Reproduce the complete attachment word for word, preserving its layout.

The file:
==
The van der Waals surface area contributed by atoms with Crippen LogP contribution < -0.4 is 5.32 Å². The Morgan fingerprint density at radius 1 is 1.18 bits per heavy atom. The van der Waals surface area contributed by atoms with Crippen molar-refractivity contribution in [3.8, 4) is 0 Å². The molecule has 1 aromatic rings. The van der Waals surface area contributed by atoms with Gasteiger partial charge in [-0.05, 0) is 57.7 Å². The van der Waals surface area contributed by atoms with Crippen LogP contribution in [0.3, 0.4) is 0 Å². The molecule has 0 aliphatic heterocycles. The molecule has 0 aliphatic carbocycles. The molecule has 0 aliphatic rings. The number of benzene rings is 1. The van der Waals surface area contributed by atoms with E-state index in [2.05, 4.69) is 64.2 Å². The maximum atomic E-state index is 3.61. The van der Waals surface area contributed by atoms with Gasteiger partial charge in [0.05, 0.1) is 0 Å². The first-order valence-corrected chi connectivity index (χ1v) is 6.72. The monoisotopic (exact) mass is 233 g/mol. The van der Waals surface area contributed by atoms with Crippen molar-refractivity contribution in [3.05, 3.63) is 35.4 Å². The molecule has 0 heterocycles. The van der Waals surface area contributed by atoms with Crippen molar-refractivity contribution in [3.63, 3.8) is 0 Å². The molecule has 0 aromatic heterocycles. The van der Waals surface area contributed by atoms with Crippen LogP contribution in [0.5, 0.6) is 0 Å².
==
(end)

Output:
The van der Waals surface area contributed by atoms with Crippen LogP contribution < -0.4 is 5.32 Å². The Morgan fingerprint density at radius 1 is 1.18 bits per heavy atom. The van der Waals surface area contributed by atoms with Crippen molar-refractivity contribution in [3.8, 4) is 0 Å². The molecule has 1 aromatic rings. The van der Waals surface area contributed by atoms with Gasteiger partial charge in [-0.05, 0) is 57.7 Å². The van der Waals surface area contributed by atoms with Crippen LogP contribution in [0.3, 0.4) is 0 Å². The molecule has 0 aliphatic heterocycles. The molecule has 0 aliphatic carbocycles. The molecule has 0 aliphatic rings. The number of benzene rings is 1. The van der Waals surface area contributed by atoms with E-state index in [2.05, 4.69) is 64.2 Å². The maximum atomic E-state index is 3.61. The van der Waals surface area contributed by atoms with Gasteiger partial charge in [0.05, 0.1) is 0 Å². The first-order valence-corrected chi connectivity index (χ1v) is 6.72. The monoisotopic (exact) mass is 233 g/mol. The van der Waals surface area contributed by atoms with Crippen molar-refractivity contribution in [3.05, 3.63) is 35.4 Å². The molecule has 0 heterocycles. The van der Waals surface area contributed by atoms with Crippen molar-refractivity contribution in [3.63, 3.8) is 0 Å². The molecule has 0 aromatic heterocycles. The van der Waals surface area contributed by atoms with Crippen LogP contribution in [0.5, 0.6) is 0 Å².